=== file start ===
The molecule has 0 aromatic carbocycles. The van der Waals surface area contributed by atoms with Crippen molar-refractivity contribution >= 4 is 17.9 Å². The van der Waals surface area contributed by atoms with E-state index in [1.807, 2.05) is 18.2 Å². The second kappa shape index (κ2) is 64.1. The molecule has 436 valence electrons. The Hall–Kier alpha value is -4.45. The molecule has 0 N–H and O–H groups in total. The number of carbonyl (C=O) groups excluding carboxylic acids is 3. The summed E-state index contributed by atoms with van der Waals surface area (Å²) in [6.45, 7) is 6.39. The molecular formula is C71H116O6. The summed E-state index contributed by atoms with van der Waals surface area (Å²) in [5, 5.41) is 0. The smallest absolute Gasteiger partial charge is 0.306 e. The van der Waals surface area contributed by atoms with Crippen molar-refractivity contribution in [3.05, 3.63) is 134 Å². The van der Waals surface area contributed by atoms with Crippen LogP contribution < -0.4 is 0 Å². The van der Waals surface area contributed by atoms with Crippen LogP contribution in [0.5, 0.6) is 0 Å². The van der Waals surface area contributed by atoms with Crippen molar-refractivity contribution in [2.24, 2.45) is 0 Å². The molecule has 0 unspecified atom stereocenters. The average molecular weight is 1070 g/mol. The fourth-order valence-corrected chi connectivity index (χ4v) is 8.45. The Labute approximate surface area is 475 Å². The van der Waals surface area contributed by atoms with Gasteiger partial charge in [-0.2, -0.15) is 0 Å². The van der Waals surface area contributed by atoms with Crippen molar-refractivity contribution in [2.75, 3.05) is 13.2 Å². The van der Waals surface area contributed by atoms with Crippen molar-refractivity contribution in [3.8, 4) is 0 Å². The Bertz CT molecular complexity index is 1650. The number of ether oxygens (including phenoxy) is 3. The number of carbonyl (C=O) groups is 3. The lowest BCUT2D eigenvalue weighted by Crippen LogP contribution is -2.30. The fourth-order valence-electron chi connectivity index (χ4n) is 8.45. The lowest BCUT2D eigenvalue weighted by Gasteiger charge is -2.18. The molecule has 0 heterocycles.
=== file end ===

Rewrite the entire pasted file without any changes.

The molecule has 0 aromatic carbocycles. The van der Waals surface area contributed by atoms with Crippen molar-refractivity contribution >= 4 is 17.9 Å². The van der Waals surface area contributed by atoms with E-state index in [1.807, 2.05) is 18.2 Å². The second kappa shape index (κ2) is 64.1. The molecule has 436 valence electrons. The Hall–Kier alpha value is -4.45. The molecule has 0 N–H and O–H groups in total. The number of carbonyl (C=O) groups excluding carboxylic acids is 3. The summed E-state index contributed by atoms with van der Waals surface area (Å²) in [6.45, 7) is 6.39. The molecular formula is C71H116O6. The summed E-state index contributed by atoms with van der Waals surface area (Å²) in [5, 5.41) is 0. The smallest absolute Gasteiger partial charge is 0.306 e. The van der Waals surface area contributed by atoms with Crippen molar-refractivity contribution in [3.05, 3.63) is 134 Å². The van der Waals surface area contributed by atoms with Crippen LogP contribution < -0.4 is 0 Å². The van der Waals surface area contributed by atoms with Crippen LogP contribution in [0.5, 0.6) is 0 Å². The van der Waals surface area contributed by atoms with Crippen molar-refractivity contribution in [2.24, 2.45) is 0 Å². The molecule has 0 unspecified atom stereocenters. The average molecular weight is 1070 g/mol. The fourth-order valence-corrected chi connectivity index (χ4v) is 8.45. The Labute approximate surface area is 475 Å². The van der Waals surface area contributed by atoms with Gasteiger partial charge in [-0.2, -0.15) is 0 Å². The van der Waals surface area contributed by atoms with Crippen molar-refractivity contribution in [2.75, 3.05) is 13.2 Å². The van der Waals surface area contributed by atoms with Crippen molar-refractivity contribution in [3.8, 4) is 0 Å². The Bertz CT molecular complexity index is 1650. The number of ether oxygens (including phenoxy) is 3. The number of carbonyl (C=O) groups is 3. The lowest BCUT2D eigenvalue weighted by Crippen LogP contribution is -2.30. The fourth-order valence-electron chi connectivity index (χ4n) is 8.45. The lowest BCUT2D eigenvalue weighted by Gasteiger charge is -2.18. The molecule has 0 heterocycles.